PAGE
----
As a wave of violent crime hits London, a pastor who lost her...
This month Simon watched four very different films, including a grim, Grimm tale and a moving biopic of Professor Hawking.
Into the Woods
Rating 7½/10 12A 125 mins
Stephen Sondheim’s musical has been consistently popular since it was first performed nearly 30 years ago. Someone, somewhere, whether professional or amateur, will be treading the boards in Into the Woods. It was always likely that Sondheim’s book and music would find their way on to the big screen and perhaps it is a surprise that it has taken this long. The cast list is impressive – Meryl Streep, Chris Pine and Johnny Depp alongside British actors James Corden and Emily Blunt – and it has a wonderfully lush look and sound. However there is something lacking. Where the original musical was a witty, tongue-in-cheek take on fairy stories, Disney’s film has lost something of that anarchic verve. Parents should note that this is not a children’s film and although it has a 12A rating, the story is very dark in places.
Rating 8½/10 12A 128 mins
In 1965 African Americans living in the Southern States were actively ‘discouraged’ from voting – and therefore from serving on juries – despite the law enshrining racial equality. To protest against this discrimination Dr Martin Luther King organised three protest marches from Selma, Alabama, to walk the 54 miles to the state capitol in Montgomery. The story of these marches is told in Selma, a film directed by Ava DuVernay with production credits for Oprah Winfrey, who has a supporting acting role, and Brad Pitt. Selma is a story that we need to hear in 2015. We need to be reminded that within the lifetime of many of us, people have been systematically discriminated against. Yet this is not just about remembering, it is about recognising that the situation still pertains, albeit in different forms.
Testament of Youth
Rating 8½/10 12A 130 mins
Based on the memoirs of Vera Brittain, Testament Of Youth is the story of how she gave up her Oxford scholarship to become a nurse during the First World War. However, that is like saying that King Kong is a story about a big monkey or Titanic is about a ship that has an eventful first voyage. Testament of Youth give us an insight into World War I through the lens of a young woman and her family and friends. Alicia Vikander plays Vera and Kit Game of Thrones Harington, her boyfriend. Testament of Youth is a powerful story made all the more moving as it comes out of one woman’s own experience.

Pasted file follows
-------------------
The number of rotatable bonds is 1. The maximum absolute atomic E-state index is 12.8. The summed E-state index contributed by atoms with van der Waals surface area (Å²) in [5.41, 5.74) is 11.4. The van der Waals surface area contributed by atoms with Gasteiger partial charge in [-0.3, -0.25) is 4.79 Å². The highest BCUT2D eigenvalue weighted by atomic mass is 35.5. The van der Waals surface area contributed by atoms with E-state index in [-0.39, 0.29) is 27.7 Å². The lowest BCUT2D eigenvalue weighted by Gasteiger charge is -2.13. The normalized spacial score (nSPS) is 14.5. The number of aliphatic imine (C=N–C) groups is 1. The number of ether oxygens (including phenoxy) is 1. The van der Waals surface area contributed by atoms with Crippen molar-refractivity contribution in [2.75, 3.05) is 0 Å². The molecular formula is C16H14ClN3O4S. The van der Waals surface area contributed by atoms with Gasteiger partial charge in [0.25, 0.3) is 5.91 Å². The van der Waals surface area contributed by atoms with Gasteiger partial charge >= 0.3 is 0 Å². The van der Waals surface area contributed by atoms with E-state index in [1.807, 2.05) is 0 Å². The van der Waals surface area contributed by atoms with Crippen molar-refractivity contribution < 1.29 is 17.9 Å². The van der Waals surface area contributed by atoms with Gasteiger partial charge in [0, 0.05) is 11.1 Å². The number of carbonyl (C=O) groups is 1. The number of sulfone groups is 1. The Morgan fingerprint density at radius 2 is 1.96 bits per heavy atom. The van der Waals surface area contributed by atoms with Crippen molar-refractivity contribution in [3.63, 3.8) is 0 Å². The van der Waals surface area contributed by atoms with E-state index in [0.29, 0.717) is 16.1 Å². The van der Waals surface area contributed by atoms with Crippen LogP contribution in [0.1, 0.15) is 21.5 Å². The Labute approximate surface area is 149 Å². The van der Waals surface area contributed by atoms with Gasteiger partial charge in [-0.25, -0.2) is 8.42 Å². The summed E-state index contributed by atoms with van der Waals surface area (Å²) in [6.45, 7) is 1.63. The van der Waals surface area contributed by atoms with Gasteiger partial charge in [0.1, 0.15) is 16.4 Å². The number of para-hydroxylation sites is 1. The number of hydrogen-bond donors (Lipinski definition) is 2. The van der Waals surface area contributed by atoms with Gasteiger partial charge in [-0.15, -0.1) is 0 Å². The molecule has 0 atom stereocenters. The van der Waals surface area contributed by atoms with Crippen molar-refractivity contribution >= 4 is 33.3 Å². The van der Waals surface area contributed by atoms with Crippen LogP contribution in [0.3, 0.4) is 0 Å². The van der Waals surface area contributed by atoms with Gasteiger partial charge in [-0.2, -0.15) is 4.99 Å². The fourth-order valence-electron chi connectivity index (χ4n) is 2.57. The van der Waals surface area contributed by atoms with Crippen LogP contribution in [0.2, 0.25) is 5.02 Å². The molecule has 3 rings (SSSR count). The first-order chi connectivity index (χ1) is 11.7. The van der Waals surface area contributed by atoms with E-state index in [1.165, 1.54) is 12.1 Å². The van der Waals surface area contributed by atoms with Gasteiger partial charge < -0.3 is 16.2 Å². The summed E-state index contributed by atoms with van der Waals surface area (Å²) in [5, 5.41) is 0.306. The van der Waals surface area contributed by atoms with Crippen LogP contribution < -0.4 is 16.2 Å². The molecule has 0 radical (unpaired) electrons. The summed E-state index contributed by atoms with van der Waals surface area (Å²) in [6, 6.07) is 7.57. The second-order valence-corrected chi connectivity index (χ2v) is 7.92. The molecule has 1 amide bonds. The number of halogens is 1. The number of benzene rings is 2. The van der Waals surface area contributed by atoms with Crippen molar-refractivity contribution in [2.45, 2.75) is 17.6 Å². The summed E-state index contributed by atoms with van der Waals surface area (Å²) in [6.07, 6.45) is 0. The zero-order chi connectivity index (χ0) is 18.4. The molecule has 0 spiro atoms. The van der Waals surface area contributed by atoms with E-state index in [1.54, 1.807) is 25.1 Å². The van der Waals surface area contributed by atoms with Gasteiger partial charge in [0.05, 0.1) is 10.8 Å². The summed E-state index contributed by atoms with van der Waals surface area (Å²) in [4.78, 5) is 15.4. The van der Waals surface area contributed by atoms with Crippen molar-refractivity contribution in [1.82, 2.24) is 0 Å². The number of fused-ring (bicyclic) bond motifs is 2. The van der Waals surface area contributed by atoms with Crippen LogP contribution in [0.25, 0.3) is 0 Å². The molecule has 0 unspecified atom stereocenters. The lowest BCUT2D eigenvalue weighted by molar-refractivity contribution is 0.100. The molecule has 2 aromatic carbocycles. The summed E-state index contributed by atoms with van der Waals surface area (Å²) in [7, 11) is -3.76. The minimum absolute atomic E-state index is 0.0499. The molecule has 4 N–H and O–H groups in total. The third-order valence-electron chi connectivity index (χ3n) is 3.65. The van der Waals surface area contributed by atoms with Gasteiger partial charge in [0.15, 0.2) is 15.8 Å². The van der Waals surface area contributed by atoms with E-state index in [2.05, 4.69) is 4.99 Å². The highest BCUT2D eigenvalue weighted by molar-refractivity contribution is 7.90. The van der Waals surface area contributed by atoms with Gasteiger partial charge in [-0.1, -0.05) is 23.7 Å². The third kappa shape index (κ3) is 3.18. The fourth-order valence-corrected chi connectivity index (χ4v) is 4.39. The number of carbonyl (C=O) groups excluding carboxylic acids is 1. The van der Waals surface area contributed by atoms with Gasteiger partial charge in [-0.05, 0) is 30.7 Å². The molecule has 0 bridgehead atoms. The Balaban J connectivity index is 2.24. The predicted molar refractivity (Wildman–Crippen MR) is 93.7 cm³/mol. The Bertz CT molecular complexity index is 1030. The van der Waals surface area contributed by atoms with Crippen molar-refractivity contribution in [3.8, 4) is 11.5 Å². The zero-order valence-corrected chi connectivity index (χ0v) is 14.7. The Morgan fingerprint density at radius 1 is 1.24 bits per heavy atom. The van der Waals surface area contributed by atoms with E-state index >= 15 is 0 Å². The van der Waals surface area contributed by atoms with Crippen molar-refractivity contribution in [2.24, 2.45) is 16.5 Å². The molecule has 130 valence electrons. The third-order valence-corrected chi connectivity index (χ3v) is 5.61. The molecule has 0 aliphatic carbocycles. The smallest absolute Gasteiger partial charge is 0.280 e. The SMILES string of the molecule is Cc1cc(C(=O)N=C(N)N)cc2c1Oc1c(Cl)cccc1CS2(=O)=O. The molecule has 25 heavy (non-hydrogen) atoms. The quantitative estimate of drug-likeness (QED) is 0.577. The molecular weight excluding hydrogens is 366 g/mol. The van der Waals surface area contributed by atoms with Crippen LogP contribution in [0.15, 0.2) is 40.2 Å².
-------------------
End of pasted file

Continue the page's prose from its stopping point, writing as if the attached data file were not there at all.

The Theory of Everything
Rating 8½/10 12A 123 mins
By half way through The Theory of Everything one tends to forget that this isn’t a documentary about Professor Stephen Hawking’s life and that Eddie Redmayne is playing the part of the great scientist. The Theory of Everything is based on Professor Hawking’s first wife’s account of their life together. This may raise some questions about the objectivity of this version of events, but ex-wife and ex-husband are now on good terms so there appear to be no axes being ground here. Some viewers will be relieved that this is not a science film, but an affectionate view of two people in relationship dealing with one partner’s declining physical powers. However, it does offer an interesting take on how science and faith can co-exist.